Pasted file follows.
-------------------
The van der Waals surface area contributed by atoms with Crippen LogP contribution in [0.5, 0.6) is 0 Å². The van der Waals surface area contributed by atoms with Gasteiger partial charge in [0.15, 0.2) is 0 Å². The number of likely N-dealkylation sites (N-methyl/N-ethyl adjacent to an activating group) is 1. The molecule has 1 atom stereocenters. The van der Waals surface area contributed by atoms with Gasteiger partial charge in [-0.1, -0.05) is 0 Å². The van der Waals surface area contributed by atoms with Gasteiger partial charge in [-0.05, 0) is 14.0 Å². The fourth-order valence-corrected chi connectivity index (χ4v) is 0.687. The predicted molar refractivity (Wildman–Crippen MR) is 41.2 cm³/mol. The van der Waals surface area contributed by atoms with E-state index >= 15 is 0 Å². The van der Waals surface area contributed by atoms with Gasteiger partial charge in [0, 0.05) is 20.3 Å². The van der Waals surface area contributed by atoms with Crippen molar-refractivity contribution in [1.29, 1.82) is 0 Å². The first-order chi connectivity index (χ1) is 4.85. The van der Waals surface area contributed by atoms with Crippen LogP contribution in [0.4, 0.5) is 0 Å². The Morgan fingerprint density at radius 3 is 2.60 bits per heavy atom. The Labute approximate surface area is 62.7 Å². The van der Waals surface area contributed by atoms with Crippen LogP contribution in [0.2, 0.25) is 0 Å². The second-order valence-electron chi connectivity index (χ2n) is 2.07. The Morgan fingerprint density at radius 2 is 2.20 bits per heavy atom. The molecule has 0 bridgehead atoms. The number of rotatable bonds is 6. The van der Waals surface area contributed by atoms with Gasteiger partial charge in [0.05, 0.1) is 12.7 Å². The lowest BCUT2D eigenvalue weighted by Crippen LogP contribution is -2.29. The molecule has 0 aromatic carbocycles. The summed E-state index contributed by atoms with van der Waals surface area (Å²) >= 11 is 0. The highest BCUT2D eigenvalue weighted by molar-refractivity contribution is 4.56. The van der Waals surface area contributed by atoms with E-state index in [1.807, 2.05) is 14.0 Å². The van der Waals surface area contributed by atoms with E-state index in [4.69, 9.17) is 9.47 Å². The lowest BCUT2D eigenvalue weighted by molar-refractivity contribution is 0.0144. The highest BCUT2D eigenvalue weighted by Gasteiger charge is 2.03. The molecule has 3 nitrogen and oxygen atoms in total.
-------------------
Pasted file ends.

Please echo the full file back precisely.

The van der Waals surface area contributed by atoms with Crippen LogP contribution in [0.5, 0.6) is 0 Å². The van der Waals surface area contributed by atoms with Gasteiger partial charge in [0.15, 0.2) is 0 Å². The number of likely N-dealkylation sites (N-methyl/N-ethyl adjacent to an activating group) is 1. The molecule has 1 atom stereocenters. The van der Waals surface area contributed by atoms with Gasteiger partial charge in [-0.1, -0.05) is 0 Å². The van der Waals surface area contributed by atoms with Gasteiger partial charge in [-0.05, 0) is 14.0 Å². The fourth-order valence-corrected chi connectivity index (χ4v) is 0.687. The predicted molar refractivity (Wildman–Crippen MR) is 41.2 cm³/mol. The van der Waals surface area contributed by atoms with E-state index >= 15 is 0 Å². The van der Waals surface area contributed by atoms with Gasteiger partial charge in [0, 0.05) is 20.3 Å². The van der Waals surface area contributed by atoms with Crippen molar-refractivity contribution in [1.29, 1.82) is 0 Å². The first-order chi connectivity index (χ1) is 4.85. The van der Waals surface area contributed by atoms with Crippen LogP contribution in [0.4, 0.5) is 0 Å². The Morgan fingerprint density at radius 3 is 2.60 bits per heavy atom. The Labute approximate surface area is 62.7 Å². The van der Waals surface area contributed by atoms with Crippen LogP contribution in [0.2, 0.25) is 0 Å². The second-order valence-electron chi connectivity index (χ2n) is 2.07. The Morgan fingerprint density at radius 2 is 2.20 bits per heavy atom. The molecule has 0 bridgehead atoms. The number of rotatable bonds is 6. The van der Waals surface area contributed by atoms with Gasteiger partial charge in [0.05, 0.1) is 12.7 Å². The lowest BCUT2D eigenvalue weighted by Crippen LogP contribution is -2.29. The molecule has 0 aromatic carbocycles. The summed E-state index contributed by atoms with van der Waals surface area (Å²) >= 11 is 0. The highest BCUT2D eigenvalue weighted by molar-refractivity contribution is 4.56. The van der Waals surface area contributed by atoms with E-state index in [1.807, 2.05) is 14.0 Å². The van der Waals surface area contributed by atoms with E-state index in [4.69, 9.17) is 9.47 Å². The lowest BCUT2D eigenvalue weighted by molar-refractivity contribution is 0.0144. The highest BCUT2D eigenvalue weighted by Gasteiger charge is 2.03. The molecule has 3 nitrogen and oxygen atoms in total.